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May Day Protests Break Out Worldwide

Catherine Green |
May 1, 2012 | 8:36 a.m. PDT

Executive Producer


Rally poster from Occupy Wall Street. (Occupy L.A.)
Rally poster from Occupy Wall Street. (Occupy L.A.)
Workers across the world walked out on Tuesday to protest for pay hikes and better labor conditions. The wilting Occupy movement is using the international day of action as an opportunity to revive its influence. 

May Day is intended to be a global workers' holiday, but leaders of several Asian nations saw their people rise up in rallies for higher wages in the face of escalating oil prices.

According to the Associated Press, Philippine President Benigno Aquino III has already rejected a proposed $3 daily pay hike, a demand workers have made since 1999.

Meanwhile in Europe, more than 2,000 Greek employees marched through central Athens to speak out agains the country's austerity measures. But Reuters reports the beleaguered country isn't the only one affected by demonstrations today.

From Reuters:

Unions in Greece, Spain, Portugal, Italy and France are using the traditional marches to express anger over a savings drive across the euro zone, aimed at shoring up public finances but criticized for forcing countries deeper into recession.

Italian demonstrators briefly clashed with police in riot gear in Turin and thousands marched in the central city of Rieti to listen to the leaders of the country's three main unions denounce Prime Minister Mario Monti's reforms.

In Madrid, tens of thousands headed in the rain to the main square waving signs opposing government cuts while in Athens around 5,000 workers, pensioners and students marched with banners reading "Revolt now" and "Tax the rich."

In the United States, Occupy Wall Street's various chapters are ready with their own demonstrations.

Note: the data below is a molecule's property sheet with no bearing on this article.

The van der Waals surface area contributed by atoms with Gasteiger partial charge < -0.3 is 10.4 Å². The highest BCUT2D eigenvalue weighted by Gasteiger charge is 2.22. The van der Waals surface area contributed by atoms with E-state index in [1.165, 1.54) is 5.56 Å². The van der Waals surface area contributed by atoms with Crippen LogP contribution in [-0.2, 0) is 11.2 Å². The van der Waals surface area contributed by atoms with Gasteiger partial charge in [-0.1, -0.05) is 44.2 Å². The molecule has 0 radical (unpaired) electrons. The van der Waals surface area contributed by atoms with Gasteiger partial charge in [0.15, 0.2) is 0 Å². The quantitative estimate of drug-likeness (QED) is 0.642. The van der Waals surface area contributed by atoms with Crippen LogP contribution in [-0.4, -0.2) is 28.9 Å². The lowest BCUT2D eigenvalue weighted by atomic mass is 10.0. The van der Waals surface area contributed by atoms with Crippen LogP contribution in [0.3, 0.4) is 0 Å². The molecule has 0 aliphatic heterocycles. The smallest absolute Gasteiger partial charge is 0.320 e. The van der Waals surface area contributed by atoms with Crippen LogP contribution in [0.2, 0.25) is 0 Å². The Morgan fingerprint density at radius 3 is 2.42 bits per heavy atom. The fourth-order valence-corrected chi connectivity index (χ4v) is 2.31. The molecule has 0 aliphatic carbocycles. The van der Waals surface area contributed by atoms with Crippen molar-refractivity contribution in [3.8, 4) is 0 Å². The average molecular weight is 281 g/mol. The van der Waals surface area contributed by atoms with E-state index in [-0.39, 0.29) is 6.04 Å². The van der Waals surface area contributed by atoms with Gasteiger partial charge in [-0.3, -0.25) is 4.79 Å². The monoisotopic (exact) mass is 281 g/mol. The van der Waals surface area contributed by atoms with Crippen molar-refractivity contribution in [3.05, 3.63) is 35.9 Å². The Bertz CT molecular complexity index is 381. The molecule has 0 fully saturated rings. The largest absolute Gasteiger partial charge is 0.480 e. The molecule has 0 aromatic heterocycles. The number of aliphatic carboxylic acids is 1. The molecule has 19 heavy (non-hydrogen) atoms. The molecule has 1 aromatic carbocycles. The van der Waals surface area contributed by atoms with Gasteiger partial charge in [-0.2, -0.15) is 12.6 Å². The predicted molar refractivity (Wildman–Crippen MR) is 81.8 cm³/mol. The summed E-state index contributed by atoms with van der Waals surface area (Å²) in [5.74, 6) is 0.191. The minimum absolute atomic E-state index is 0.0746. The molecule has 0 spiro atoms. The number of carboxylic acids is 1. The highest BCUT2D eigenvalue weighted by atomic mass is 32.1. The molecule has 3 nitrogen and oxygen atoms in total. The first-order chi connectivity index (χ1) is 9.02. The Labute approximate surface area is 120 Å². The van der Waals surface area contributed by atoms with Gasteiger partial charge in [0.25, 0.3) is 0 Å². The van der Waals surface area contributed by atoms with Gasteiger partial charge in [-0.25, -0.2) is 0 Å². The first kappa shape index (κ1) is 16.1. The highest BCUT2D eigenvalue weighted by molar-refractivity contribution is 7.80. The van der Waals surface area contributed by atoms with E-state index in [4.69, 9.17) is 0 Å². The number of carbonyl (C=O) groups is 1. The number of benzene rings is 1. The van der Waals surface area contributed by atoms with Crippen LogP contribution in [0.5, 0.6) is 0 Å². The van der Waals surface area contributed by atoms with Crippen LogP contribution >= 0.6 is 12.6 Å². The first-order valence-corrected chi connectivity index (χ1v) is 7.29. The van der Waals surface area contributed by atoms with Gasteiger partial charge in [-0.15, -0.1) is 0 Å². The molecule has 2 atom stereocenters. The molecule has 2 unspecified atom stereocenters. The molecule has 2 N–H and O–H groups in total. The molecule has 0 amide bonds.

Los Angeles officials are preparing for an impending traffic nightmare as demonstrators from Occupy L.A., the Youth Justice Coalition and Rise Up L.A. carry out their general strike, starting around 9 a.m. at Florence and Normandie.

The significance of the intersection is not lost on organizers. In "a day without the 99 percent," Occupy is calling for supporters to shirk responsibilities in work, chores and school and avoid shopping or banking transactions.

See livestream video of the Occupy L.A. demonstrations below.

The Coalition for Humane Immigrant Rights of Los Angeles will hold its own march for jobs, education and peace at 1 p.m., heading north on Broadway from Olympic. The group has said it will rally at Broadway and First at 3:30 p.m.

Union workers at LAX will rally at noon. From a press release Monday: "Airport Police officials have said they were working with the labor unions to ensure the protests do not cause any disruptions to passenger traffic. Police, however, advised passengers, visitors and airport employees that traffic congestion and delays are possible during the rally. Airport police said travelers should give themselves an extra 45 minutes to account for possible delays."

The city's Emergency Management Department has said the following intersections will likely shut down during the marches.

   -- Broadway between 11th and Temple streets;

   -- Olympic Boulevard between Hill and Main streets;

   -- Ninth Street between Hill and Broadway;

   -- Eighth Street between Spring Street and Broadway;

   -- Seventh Street between Hill and Spring;

   -- Sixth Street between Hill and Broadway;

   -- Fifth Street between Spring and Broadway;

   -- Fourth Street between Hill and Broadway;

   -- Third Street between Spring and Broadway;

   -- Second Street between Hill and Broadway;

   -- First Street between Hill and Broadway; and

   -- Judge John Aiso between First and Temple streets.

And public transit may not be an easy alternative for inconvenienced Angelenos. Metro said in an advisory Monday that the following bus lines may by delayed or detoured: 2, 4, 10, 14, 16, 316, 18, 20, 28, 30, 33, 40, 42, 45, 51, 52, 53, 55, 60, 66, 70, 71, 76, 78, 79, 81, 83, 84, 68, 90, 91, 92, 94, 96, 439, 442, 460, 487, 489, 720, 728, 730, 733, 740, 745, 760, 794 and 910.

See below for some recent May Day updates via social media.

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